Weimar culture

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Weimar culture was a flourishing of the arts and sciences that happened during the Weimar Republic (between Germany's defeat at the end of World War I in 1918, and Hitler's rise to power in 1933).[1] This period is frequently cited as one of those with the highest level of intellectual production in human history; Germany was the country with the most advanced science, technology, literature, philosophy and art.[2][3] 1920s Berlin was at the hectic center of the Weimar culture.[1] Although not part of the Weimar Republic, some authors also include the German speaking Austria, and particularly Vienna, as part of Weimar culture.[4]

In Science, Heisenberg formulated the famous Uncertainty principle, and, with Max Born and Pascual Jordan, made foundational contributions to quantum mechanics;[5] Paul Klee revolutionized painting and his lectures on modern art at the Bauhaus have been compared for importance to Leonardo's Treatise on Painting and Newton's Principia Mathematica, constituting the Principia Aesthetica of a new era of art;[6][7] the Bauhaus school by Walter Gropius founded modern architecture;[8] in philosophy, Husserl and Heidegger posed the basis for the later Derrida's Deconstruction of the 1960s;[9] the neo-Marxist sociology developed by Theodor Adorno and the Frankfurt School dominated the field in much of Europe; the avant-garde theater of Bertoldt Brecht and Max Reinhardt in Berlin was the most advanced in Europe, being rivaled only by that of Paris.[8] While Rudolf von Laban and Mary Wigman laid the foundations for the development of Contemporary dance.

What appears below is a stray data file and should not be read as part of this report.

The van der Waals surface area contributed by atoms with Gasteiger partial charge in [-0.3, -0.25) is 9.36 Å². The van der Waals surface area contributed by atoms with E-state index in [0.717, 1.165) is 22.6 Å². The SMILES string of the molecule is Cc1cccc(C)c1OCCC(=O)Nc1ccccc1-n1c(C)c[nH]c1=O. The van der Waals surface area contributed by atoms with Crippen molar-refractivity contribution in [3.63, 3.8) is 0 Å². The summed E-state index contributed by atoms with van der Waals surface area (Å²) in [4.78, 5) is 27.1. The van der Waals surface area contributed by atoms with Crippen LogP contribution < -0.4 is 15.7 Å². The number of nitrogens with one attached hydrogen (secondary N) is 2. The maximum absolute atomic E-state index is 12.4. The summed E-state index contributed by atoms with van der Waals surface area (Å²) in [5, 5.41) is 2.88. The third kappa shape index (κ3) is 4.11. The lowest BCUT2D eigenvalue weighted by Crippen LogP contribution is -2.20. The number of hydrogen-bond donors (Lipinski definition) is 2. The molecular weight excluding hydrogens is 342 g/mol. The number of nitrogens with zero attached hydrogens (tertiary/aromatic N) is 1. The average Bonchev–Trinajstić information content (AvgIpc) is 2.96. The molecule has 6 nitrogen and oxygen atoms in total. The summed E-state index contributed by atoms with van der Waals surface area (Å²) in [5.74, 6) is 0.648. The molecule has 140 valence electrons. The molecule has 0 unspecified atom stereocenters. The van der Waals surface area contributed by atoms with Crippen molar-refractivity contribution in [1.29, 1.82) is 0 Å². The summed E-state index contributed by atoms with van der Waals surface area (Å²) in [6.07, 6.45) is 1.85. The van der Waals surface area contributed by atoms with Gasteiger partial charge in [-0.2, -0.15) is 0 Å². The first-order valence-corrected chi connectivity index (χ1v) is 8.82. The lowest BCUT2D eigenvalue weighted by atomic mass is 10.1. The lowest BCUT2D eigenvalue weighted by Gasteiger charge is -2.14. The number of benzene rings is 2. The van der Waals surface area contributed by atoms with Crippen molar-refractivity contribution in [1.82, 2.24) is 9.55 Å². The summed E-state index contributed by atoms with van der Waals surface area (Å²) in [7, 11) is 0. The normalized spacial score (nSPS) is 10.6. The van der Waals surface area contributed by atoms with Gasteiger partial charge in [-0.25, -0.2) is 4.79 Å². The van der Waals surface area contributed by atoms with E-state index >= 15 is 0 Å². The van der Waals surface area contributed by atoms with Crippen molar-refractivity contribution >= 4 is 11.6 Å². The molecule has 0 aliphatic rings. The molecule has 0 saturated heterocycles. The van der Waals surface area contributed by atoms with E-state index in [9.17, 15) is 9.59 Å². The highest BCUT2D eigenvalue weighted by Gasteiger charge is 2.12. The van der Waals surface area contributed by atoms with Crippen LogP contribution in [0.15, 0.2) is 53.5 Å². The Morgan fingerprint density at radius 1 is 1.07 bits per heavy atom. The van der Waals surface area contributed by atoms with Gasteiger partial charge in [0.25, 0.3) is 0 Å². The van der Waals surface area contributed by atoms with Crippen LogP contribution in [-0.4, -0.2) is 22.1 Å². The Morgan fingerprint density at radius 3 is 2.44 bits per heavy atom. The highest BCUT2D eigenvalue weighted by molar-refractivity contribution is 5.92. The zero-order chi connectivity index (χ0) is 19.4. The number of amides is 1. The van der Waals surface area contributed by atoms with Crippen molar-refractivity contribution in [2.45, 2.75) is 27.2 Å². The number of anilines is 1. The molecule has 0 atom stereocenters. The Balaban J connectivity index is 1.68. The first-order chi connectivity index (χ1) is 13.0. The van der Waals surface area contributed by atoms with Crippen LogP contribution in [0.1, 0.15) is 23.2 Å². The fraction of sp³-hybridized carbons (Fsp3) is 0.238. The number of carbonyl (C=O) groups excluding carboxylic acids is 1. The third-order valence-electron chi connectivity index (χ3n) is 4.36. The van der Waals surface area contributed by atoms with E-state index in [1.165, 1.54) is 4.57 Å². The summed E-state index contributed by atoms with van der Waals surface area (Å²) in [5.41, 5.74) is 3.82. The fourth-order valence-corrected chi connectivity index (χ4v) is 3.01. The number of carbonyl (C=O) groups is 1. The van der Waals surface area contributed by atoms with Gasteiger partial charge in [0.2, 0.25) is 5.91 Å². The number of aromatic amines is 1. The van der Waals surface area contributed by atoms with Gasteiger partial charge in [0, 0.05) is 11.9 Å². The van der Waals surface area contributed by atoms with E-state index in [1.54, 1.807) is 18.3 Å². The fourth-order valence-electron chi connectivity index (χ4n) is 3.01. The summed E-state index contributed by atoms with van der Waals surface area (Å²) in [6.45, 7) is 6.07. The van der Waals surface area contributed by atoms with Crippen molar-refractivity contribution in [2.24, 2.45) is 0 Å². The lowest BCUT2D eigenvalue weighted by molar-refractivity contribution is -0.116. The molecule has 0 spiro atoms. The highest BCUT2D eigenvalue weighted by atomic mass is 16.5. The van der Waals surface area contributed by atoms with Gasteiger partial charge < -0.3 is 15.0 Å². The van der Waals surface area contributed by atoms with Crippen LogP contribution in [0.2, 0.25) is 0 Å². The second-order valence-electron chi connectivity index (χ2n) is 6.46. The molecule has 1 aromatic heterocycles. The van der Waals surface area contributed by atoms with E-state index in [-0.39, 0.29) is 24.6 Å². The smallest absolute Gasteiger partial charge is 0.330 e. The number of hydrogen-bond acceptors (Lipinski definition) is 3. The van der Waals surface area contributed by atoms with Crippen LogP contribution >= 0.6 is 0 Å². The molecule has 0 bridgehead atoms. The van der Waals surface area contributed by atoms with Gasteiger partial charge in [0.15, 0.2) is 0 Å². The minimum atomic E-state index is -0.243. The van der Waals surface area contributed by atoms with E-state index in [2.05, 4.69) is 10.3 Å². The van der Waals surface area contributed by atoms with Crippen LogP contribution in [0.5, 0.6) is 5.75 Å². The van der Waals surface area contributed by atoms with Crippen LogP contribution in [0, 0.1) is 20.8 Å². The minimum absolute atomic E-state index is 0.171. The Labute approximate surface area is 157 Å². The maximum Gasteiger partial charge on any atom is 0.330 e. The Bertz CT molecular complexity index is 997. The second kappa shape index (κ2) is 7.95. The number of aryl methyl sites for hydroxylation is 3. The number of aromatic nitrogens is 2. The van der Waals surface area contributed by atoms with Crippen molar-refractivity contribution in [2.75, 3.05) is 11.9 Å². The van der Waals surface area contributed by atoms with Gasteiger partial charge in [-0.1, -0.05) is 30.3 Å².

If we also include the German speaking Vienna, during the Weimar years Mathematician Kurt Gödel published his groundbreaking Incompleteness Theorem; and cultural critic Karl Kraus, with his brilliantly controversial magazine Die Fackel, advanced the field of satirical journalism, becoming the literary and political conscience of this era.[10]

With the rise of Nazism and the ascent to power of Adolf Hitler in 1933, many German intellectuals and cultural figures fled Germany for Turkey, the United States, the United Kingdom, and other parts of the world. Those who remained behind were often arrested, or detained in concentration camps. The intellectuals associated with the Institute for Social Research (also known as the Frankfurt School) fled to the United States and reestablished the Institute at the New School for Social Research in New York City.

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